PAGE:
Can we harness a plant’s ability to synthesize medicinal compounds?

Can we harness a plant's ability to synthesize medicinal compounds?
A plate showing Senna tora, also called Cassia tora. Credit: From Flora De Filipinas by Francisco Manuel Blanco, in the U.S. public domain.

Anthraquinones are a class of naturally occurring compounds prized for their medicinal properties, as well as for other applications, including ecologically friendly dyes. Despite wide interest, the mechanism by which plants produce them has remained shrouded in mystery until now.

New work from an international team of scientists including Carnegie’s Sue Rhee reveals a gene responsible for anthraquinone synthesis in plants. Their findings could help scientists cultivate a plant-based mechanism for harvesting these useful compounds in bulk quantities.

Senna tora is a legume with anthraquinone-based medicinal properties that have long been recognized in ancient Chinese and Ayurvedic traditions, including antimicrobial and antiparasitic benefits, as well as diabetes and neurodegenerative disease prevention,” Rhee explained.

Despite its extensive practical applications, genomic studies of Senna have been limited. So, led by Sang-Ho Kang of the Korean National Institute of Agricultural Sciences and Ramesh Prasad Pandey of Sun Moon University and MIT, the research team used an array of sophisticated genetic and biochemical approaches to identify the first known anthranoid-forming enzyme in plants.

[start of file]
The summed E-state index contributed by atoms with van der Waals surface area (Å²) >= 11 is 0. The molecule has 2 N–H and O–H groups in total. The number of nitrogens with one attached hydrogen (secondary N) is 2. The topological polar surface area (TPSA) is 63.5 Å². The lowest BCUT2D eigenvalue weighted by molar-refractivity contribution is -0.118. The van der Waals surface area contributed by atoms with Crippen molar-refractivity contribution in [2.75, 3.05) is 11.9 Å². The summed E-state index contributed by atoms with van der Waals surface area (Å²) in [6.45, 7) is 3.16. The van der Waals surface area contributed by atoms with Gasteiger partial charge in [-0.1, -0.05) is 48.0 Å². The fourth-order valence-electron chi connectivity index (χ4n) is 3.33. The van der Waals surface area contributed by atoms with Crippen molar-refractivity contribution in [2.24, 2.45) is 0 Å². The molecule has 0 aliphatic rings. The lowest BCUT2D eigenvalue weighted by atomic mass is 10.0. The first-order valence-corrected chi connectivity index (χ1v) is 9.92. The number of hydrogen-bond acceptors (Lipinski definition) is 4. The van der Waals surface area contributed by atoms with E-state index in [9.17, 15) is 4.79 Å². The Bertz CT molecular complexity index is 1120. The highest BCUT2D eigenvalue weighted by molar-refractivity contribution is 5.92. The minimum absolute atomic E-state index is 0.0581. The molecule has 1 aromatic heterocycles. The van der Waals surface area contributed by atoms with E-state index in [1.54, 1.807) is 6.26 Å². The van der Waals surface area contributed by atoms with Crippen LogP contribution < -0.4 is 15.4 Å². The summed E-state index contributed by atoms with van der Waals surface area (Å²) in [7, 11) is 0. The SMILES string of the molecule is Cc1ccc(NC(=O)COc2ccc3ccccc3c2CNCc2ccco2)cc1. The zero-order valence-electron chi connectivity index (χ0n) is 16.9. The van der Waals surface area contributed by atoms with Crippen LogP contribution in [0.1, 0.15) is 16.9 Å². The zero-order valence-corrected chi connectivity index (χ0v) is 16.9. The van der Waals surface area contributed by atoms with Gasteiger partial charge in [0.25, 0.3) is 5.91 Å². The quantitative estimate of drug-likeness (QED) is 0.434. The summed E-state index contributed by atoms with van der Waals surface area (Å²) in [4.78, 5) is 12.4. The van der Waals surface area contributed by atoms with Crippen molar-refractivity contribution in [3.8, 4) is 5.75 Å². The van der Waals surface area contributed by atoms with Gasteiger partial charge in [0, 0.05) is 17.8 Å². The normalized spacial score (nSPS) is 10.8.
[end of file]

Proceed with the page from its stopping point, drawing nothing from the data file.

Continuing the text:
“Now that we’ve established the first step of the ladder, we can move quickly to elucidate the full suite of genes involved in the synthesis of anthraquinone,” said lead author Kang.

Once the process by which plants make these important compounds is fully known, this knowledge can be used to engineer a plant to produce high concentrations of anthraquinones that can be used medicinally.

“The same techniques that we use to help improve the yields of agricultural or biofuel crops can also be applied to developing sustainable production methods for plant-based medicines,” Rhee concluded.

Newly discovered enzyme helps make valuable bioactive saponins

More information:
Sang-Ho Kang et al, Genome-enabled discovery of anthraquinone biosynthesis in Senna tora, Nature Communications (2020). DOI: 10.1038/s41467-020-19681-1
Provided by
Carnegie Institution for Science

Can we harness a plant’s ability to synthesize medicinal compounds? (2020, November 24)
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Scientists harness satellites to track algae growth on Greenland ice sheet

Scientists harness satellites to track algae growth on Greenland ice sheet
Algae growing on the surface of the Greenland ice sheet darkens the surface, hastening summer melting. Here, researchers from Columbia University’s Lamont-Doherty Earth Observatory traverse a heavily affected area. Some of the dark material on the surface could also be dust or other debris. Credit: Kevin Krajick/Earth Institute